Anima is a non-binary human with non-human abilities who watches over Ora’s citizens. But when a visitor comes, ær brought into a world of storytelling, all traumas and hopes. With each object, there is an entire story and person behind it. From scales, we see a story of mermaids and survival hood. We see stories of trans people hoping for a better life. A deck of tarot cards unfolds a story with such interesting and fascinating characters.

Everything feels like a blend of technology and folktales, bringing the myth into the rawness of real-life—anything from trans identities, generational trauma, corruption of power, environmentalism, and family. S. Qiouyi Lu has a gift for transforming the expected and surprising the reader into an unexpected tale.

I loved this beautifully weird story. I highly recommend reading this and many other TorDotCom novellas when you need something to get you out of a slump.
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I really liked the characters in this and the writing was good, but something about it didn't quite work in the end. So even though the rating shows 3 stars, it's more like a 3.5 stars
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Anima is a part of a security system that protects the city of Ora. They have no physical form and through the Gleaming can connect and control any animal form within the city as required for surveillance. The story starts off really confusing as it dies the really explain the reference of ae and aer until 30% into the book after the first story. And even then I’m still only guessing. Seems that Anima is ae’s name and aer generally refers to the body ae inhabits at the time... maybe?

The story itself is futuristic sci-fi fantasy revolving around Anima and their interaction with a new visitor to the city Vessel. Vessel share stories about different objects they carry around with them. I am super confused by the Anima’s story and the ending. All the stories are all really sad!! Whilst I was intrigued about what was going on I was very puzzled throughout. It’s definitely an complex read for a more contemplative reader.
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What a wonderfully strange and unexpected book! It's a mosaic novel that reminds at first of THE INVISIBLE MAN but then moves into stranger, queerer, more ambitious places than Bradbury ever could've dreamed. I would've read another twice as many stories in/about the world that Lu builds here.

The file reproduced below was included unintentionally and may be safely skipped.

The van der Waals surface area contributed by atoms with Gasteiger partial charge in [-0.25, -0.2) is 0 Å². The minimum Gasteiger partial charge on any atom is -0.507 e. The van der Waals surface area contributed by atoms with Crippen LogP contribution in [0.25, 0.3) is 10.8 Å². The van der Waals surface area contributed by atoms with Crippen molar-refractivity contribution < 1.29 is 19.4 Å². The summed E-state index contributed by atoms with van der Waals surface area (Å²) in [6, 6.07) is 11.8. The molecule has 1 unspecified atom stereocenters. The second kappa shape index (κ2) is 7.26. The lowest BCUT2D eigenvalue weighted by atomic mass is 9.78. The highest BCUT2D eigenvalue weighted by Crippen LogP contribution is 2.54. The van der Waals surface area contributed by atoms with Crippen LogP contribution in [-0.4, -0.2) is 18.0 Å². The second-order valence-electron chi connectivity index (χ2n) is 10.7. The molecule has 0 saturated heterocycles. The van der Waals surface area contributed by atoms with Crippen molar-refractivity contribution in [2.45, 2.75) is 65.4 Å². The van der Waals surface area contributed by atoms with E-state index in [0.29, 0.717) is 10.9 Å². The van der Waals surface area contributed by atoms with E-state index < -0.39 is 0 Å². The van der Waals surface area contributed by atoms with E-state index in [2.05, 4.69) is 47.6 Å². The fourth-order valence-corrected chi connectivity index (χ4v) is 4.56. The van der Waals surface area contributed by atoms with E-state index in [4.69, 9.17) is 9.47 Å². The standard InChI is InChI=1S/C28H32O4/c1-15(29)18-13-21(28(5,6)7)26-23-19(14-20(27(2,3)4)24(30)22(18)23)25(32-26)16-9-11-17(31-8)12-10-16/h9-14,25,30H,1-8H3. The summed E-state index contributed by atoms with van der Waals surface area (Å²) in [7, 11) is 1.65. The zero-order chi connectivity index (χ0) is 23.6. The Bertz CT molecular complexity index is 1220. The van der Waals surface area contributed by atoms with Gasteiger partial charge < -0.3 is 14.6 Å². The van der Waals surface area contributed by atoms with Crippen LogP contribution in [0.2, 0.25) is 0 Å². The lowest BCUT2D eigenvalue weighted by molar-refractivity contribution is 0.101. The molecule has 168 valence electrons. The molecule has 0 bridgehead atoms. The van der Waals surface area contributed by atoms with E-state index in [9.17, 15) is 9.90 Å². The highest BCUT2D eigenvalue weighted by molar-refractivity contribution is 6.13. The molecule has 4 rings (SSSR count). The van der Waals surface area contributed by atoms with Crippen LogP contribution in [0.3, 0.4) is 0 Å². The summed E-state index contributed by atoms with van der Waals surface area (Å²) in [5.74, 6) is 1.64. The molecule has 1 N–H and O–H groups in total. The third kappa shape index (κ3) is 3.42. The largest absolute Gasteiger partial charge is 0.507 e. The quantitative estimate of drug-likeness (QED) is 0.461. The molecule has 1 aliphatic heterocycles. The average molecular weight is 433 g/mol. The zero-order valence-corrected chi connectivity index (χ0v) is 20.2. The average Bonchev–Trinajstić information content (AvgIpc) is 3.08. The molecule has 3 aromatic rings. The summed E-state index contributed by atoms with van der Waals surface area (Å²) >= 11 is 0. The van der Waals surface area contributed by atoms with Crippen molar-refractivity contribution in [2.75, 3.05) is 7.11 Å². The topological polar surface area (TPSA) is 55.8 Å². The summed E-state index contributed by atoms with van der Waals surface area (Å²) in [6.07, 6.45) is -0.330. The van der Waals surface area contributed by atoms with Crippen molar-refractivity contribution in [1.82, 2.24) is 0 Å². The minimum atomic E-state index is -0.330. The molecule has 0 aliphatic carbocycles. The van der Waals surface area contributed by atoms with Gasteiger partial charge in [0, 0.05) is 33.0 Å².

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I mean WOW. This book was such a unique and powerful experience, particularly because of the rich world-building, but also because of so much more than that! The main storyline was engrossing, the main character Anima providing a unique perspective on aer distinct place in aer society. I really enjoyed the way this narrative took me through the lives and experiences of so many different people throughout this world. I'm a sucker for those little mini-stories within a larger narrative that give you a glimpse into another piece of the world (think of those interludes in Brandon Sanderson's Stormlight Archive series, or an episode in a TV show that gives the main cast a little time off-screen). Lu was able to provide such visceral empathic experiences throughout this book, and it is exactly what I love most about reading! I'm probably not doing a great job of describing this, but it's because the whole experience was so magical and unique and it TOUCHED me! In the Watchful City definitely goes onto my list of favorite books ever, and has now put S. Qiouyi Lu on my list of authors whose work I want to devour!
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If I had to describe In the Watchful City in a word, it would be ‘transcendent’. In the Watchful City is unlike anything I have read before; this novella pushes the boundaries of science-fiction/fantasy, highlighting that there are no limits or restraints in meaningful storytelling that interweaves themes of diaspora, power, gender, and transformation. The power of In the Watchful City is that it feels – and perhaps is – a story that feels so deeply and unapologetically personal.